I can see reasons for and against each option. By independent technology suppliers extending their capability there will obviously be deeper integration from outset with the adviser’s existing technology proposition.
Indeed, in the case of those supplying their financial planning tools and portfolio management capabilities many of the processes necessary to build a simple automated advice tool will already exist in-house.
On the other hand, platforms will have greater expertise when it comes to conduct of business rules, trading and best execution responsibilities.
It is only fair to recognise that True Potential have been delivering their impulse save tool, an ideal vehicle to offer young consumers as part of their proposition, for many years. But the company is vertically integrated between the practice management and platform capabilities.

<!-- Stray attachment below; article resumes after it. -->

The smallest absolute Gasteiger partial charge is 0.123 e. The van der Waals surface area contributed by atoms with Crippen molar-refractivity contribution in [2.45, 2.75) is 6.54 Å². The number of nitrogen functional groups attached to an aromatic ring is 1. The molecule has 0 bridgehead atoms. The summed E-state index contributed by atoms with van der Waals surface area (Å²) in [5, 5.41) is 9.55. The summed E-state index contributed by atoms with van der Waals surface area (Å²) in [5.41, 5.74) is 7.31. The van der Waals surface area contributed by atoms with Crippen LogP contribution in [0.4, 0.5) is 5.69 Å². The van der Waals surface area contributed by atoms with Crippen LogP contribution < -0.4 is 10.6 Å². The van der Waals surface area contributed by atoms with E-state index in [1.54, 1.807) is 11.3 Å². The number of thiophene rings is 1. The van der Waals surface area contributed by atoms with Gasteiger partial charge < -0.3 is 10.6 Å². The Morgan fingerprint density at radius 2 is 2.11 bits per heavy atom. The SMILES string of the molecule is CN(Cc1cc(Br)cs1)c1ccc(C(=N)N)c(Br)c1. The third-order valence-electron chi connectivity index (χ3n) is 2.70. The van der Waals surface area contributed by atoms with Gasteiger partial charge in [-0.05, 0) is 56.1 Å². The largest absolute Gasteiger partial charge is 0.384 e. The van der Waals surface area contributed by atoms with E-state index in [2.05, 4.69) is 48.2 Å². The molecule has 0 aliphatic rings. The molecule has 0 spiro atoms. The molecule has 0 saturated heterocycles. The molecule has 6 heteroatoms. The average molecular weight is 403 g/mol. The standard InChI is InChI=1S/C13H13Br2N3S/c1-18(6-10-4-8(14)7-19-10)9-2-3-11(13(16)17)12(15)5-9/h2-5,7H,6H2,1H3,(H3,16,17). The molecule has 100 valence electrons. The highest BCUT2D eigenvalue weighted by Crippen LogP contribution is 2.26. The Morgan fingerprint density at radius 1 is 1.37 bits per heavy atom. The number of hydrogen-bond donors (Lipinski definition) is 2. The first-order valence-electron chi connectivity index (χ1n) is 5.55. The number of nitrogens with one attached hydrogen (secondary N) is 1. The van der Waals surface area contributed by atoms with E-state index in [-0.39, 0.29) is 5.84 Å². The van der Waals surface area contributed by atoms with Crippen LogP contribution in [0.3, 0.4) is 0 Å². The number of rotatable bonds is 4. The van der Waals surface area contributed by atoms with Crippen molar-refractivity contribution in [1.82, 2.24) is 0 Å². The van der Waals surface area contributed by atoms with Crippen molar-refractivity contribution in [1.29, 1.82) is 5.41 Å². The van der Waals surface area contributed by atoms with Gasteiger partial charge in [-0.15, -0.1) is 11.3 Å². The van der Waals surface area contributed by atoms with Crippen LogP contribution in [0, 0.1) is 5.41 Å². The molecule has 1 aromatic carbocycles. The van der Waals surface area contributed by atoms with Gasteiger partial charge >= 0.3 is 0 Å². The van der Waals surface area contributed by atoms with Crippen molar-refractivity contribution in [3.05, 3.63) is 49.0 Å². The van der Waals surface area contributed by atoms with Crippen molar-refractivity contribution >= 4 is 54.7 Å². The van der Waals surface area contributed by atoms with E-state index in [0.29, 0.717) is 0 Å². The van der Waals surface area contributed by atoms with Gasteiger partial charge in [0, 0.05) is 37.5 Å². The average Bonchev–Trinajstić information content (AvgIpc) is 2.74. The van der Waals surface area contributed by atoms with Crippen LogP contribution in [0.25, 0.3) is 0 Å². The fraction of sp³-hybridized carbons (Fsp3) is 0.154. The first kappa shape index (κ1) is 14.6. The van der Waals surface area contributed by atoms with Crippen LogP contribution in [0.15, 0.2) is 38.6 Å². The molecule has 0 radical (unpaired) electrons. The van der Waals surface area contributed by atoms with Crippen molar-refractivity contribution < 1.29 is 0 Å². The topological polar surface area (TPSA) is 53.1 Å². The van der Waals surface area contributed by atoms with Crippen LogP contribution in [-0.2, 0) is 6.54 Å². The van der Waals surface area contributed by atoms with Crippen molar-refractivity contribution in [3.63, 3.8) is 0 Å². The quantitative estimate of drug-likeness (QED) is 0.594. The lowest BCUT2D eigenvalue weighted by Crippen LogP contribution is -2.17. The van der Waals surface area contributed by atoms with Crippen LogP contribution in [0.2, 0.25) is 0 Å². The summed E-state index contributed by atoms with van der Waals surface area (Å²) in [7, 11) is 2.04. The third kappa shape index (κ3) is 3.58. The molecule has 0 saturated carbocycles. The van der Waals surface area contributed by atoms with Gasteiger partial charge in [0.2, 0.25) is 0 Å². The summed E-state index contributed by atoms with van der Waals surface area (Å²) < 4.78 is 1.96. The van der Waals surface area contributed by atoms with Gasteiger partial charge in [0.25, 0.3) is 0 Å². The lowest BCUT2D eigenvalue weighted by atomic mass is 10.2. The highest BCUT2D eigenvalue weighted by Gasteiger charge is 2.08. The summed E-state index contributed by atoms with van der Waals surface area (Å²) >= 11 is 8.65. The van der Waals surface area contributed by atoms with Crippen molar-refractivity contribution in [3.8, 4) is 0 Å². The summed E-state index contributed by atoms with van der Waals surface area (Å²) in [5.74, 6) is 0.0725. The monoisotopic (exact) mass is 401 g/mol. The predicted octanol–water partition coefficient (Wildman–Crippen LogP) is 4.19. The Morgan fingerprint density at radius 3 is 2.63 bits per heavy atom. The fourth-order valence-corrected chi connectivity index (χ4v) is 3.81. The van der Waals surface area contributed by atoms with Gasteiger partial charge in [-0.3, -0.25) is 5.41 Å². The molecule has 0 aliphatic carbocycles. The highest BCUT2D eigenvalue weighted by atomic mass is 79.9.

If the online tools are built via platforms it may be easier to stick to any model portfolios that the advice business uses for other clients.
One important issue to consider if platforms wish to build their own tools to support advisers’ younger clients is to ensure such tools have the capability to use whatever the risk-profiling tool of choice is within the company.
Using more than one risk-profiling tool within an advice practice will cause difficulties and inconsistencies in the future if the adviser needs to move a client from one to another. Historically platforms have not been good at building technology that could work well within advice companies. There are many important lessons for them to learn.
That said, it has long been my belief that third and fourth generation platforms will increasingly add value by delivering additional technology capability, at a fair commercial cost, rather than free to their advice partners. I am seeing a few enlightened organisations already moving in this direction.
It will not only be younger customers who can benefit from such technology. There is a growing belief that consumers across all generations are widely embracing digital communications, but to attract the next generation of savers, outstanding technology will be essential.
Ian McKenna is founder of FTRC and AdviserSoftware.com